The day after Charles Deal Sr. was hospitalized, a lawyer came to his bedside with a new will that disinherited his stepdaughter and disabled son in favor of a Cracker Barrel waitress who served him breakfast after his wife died.
Whether it was undue influence on a man in failing health and confused mind or a man who wanted to honor someone who comforted him in his last days will be decided by a jury.
Lawsuits like this one are rare, largely because state law makes overturning a will difficult, probate judges say, but some lawyers expect to see the number grow as the baby boom generation passes yet another benchmark — old age.
"It's only going to get worse," said Karen McManaway, who is representing Charles Deal Jr. in his effort to get the will of his father, Charles Deal Sr., set aside. She has several cases pending now.
Retired Judge C. Jean Stewart, the president of the National College of Probate Judges, said it's hard to say whether the number of cases is growing, or if it's a function of more lawyers, more people and families that aren't as unified as they once were.
"As our society has been changing, the people we describe as the natural objects of our bounty are changing," she said. "We live in communities, assisted living, nursing homes, and the people we are closest to at that stage of life are different."
There is no national statute on what constitutes undue influence. It is a state-by-state decision. Cherokee County Probate Judge Joshua Queen, in whose court the Deal lawsuit was filed, said the threshold for overturning a will is high in South Carolina. The state recognizes the rights of people to do whatever they want to do with their money and belongings.
Queen said, though, that when a will is challenged, it is most often in a case like Deal's, where a non-family member is left everything.
The Deal family
Charles Deal Sr.'s estate isn't large — less than $100,000 plus the house he and his wife, Ruth, owned outside Gaffney. But Ruth Deal's sister, Mary Bloomfield, who lives in England, is pressing the issue on behalf of her 48-year-old nephew because he cannot do it himself.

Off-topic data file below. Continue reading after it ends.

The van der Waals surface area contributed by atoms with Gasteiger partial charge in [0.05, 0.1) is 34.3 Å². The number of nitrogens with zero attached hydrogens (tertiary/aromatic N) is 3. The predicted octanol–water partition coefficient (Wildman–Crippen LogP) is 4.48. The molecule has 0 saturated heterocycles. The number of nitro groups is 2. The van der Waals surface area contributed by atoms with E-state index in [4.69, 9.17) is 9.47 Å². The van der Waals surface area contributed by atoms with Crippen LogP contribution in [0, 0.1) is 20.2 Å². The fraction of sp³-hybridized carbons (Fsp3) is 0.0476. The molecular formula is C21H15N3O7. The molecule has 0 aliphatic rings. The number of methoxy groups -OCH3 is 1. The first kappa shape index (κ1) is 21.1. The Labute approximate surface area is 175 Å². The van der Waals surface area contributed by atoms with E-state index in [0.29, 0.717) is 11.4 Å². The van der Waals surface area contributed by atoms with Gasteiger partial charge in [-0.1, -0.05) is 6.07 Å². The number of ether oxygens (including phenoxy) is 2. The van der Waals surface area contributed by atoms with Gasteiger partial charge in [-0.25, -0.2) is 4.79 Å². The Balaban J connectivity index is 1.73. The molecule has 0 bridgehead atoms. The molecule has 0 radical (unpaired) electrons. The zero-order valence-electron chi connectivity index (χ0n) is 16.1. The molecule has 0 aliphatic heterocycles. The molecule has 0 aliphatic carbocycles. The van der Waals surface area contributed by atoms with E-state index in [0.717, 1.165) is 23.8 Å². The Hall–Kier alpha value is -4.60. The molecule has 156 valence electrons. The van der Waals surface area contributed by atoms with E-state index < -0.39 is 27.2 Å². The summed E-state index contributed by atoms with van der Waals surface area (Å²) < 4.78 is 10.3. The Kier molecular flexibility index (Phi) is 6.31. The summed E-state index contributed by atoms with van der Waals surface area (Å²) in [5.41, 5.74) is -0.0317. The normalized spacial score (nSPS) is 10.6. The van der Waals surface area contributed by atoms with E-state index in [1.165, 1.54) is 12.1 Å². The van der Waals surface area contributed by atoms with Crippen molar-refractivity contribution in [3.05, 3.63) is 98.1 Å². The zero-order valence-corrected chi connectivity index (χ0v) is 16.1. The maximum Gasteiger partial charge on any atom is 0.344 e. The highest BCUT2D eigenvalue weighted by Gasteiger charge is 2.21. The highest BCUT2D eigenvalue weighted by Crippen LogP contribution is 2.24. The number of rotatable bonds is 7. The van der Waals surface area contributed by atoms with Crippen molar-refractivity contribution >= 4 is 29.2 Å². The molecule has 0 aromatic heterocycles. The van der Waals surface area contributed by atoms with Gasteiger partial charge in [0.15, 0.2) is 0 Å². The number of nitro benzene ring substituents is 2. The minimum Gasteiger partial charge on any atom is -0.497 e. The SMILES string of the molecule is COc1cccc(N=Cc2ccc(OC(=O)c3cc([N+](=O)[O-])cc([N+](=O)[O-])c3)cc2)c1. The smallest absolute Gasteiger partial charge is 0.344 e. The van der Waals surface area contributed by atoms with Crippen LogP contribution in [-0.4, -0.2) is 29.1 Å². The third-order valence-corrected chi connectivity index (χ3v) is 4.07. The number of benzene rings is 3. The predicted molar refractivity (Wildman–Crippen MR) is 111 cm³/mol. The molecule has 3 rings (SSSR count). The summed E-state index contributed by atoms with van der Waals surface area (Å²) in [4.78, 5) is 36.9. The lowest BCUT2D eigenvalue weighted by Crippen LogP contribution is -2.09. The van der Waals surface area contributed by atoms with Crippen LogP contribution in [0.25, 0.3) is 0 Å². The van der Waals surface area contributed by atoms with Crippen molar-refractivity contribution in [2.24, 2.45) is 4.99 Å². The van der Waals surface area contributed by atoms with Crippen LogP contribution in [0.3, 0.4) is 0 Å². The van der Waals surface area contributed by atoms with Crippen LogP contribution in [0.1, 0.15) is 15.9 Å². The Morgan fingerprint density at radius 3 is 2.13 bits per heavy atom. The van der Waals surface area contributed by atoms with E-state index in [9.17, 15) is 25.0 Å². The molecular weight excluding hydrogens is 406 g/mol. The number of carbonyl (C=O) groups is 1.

Charles Jr. hit a tree driving to his job as a loss prevention officer at Wal-Mart. Doctors weren't sure if the stroke he suffered was before or after the accident, and they didn't expect him to live, Bloomfield said. Then he had a heart attack.
He is sometimes confused, slow to answer, and doesn't understand all that goes on around him. The court has appointed a guardian ad litem to protect his interests in the court case. When Queen changed the guardian during a recent court hearing, Deal asked if it would affect him living alone.
He walks unsteadily, residual trouble with one side of his body due to the stroke. After his mother died in 2010, he became a ward of the state.
Bud Whelchel, who rents a house to Charles Jr., said the father couldn't care for the son.
"He tried, but Charles was more than he could handle," Whelchel said.
Bloomfield described her sister's marriage as difficult. Deal Sr. had trouble keeping a job in trucking, and Ruth largely supported the family with a longtime job at Service America Corp., which among other things provides vending machine services.
Ruth Clark grew up on a farm in Braintree in Essex, England, slightly more than an hour northwest of London. In school, she and Mary, who was seven years older, were both top of the region in net ball, akin to basketball in the U.S. Mary remembers her sister, young and carefree, riding horses on their land.
Ruth went to work in the civil service in the social security administration and later as an administrator in a treatment facility. She saw Charles, an airman, one day in 1958 close to her work. He had been drinking and she put him in a taxi back to Wethersfield Airbase, Bloomfield said.
He returned a few days later to say thank you. They began dating. Two years later, they married. Mary was matron of honor. Her parents were concerned. They knew she would leave England. And they weren't so sure of their son-in-law's prospects, Bloomfield said.
The couple prepared to come to the States, but a murmur was detected in Charles's heart, delaying his flight. Ruth came by herself in 1963 and went to stay with a woman who had been a houseguest of her parents.